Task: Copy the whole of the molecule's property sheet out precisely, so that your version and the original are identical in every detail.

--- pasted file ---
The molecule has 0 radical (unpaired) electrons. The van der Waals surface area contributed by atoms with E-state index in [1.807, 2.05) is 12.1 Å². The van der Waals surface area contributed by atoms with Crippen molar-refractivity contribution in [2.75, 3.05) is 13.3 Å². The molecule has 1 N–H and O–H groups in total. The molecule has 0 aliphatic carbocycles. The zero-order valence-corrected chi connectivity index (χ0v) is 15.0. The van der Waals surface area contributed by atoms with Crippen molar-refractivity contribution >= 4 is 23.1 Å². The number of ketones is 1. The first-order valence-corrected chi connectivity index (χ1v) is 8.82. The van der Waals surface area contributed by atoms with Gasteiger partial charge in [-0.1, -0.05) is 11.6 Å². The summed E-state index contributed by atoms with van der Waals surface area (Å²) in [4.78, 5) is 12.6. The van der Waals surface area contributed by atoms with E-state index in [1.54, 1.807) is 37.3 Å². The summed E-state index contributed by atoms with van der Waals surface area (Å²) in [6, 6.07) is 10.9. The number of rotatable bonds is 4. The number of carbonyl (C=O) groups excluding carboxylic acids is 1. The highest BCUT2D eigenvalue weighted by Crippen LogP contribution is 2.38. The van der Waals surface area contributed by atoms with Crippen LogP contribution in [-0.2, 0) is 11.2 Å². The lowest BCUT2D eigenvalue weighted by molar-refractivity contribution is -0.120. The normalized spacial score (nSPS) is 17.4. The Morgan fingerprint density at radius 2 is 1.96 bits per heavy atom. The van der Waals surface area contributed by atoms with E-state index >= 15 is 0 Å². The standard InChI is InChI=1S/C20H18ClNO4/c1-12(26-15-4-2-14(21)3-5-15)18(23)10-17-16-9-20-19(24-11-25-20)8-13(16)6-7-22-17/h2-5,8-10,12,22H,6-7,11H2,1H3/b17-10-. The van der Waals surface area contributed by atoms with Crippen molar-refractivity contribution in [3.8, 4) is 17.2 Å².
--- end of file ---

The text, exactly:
The molecule has 0 radical (unpaired) electrons. The van der Waals surface area contributed by atoms with E-state index in [1.807, 2.05) is 12.1 Å². The van der Waals surface area contributed by atoms with Crippen molar-refractivity contribution in [2.75, 3.05) is 13.3 Å². The molecule has 1 N–H and O–H groups in total. The molecule has 0 aliphatic carbocycles. The zero-order valence-corrected chi connectivity index (χ0v) is 15.0. The van der Waals surface area contributed by atoms with Crippen molar-refractivity contribution >= 4 is 23.1 Å². The number of ketones is 1. The first-order valence-corrected chi connectivity index (χ1v) is 8.82. The van der Waals surface area contributed by atoms with Gasteiger partial charge in [-0.1, -0.05) is 11.6 Å². The summed E-state index contributed by atoms with van der Waals surface area (Å²) in [4.78, 5) is 12.6. The van der Waals surface area contributed by atoms with E-state index in [1.54, 1.807) is 37.3 Å². The summed E-state index contributed by atoms with van der Waals surface area (Å²) in [6, 6.07) is 10.9. The number of rotatable bonds is 4. The number of carbonyl (C=O) groups excluding carboxylic acids is 1. The highest BCUT2D eigenvalue weighted by Crippen LogP contribution is 2.38. The van der Waals surface area contributed by atoms with Crippen LogP contribution in [-0.2, 0) is 11.2 Å². The lowest BCUT2D eigenvalue weighted by molar-refractivity contribution is -0.120. The normalized spacial score (nSPS) is 17.4. The Morgan fingerprint density at radius 2 is 1.96 bits per heavy atom. The van der Waals surface area contributed by atoms with E-state index >= 15 is 0 Å². The standard InChI is InChI=1S/C20H18ClNO4/c1-12(26-15-4-2-14(21)3-5-15)18(23)10-17-16-9-20-19(24-11-25-20)8-13(16)6-7-22-17/h2-5,8-10,12,22H,6-7,11H2,1H3/b17-10-. The van der Waals surface area contributed by atoms with Crippen molar-refractivity contribution in [3.8, 4) is 17.2 Å².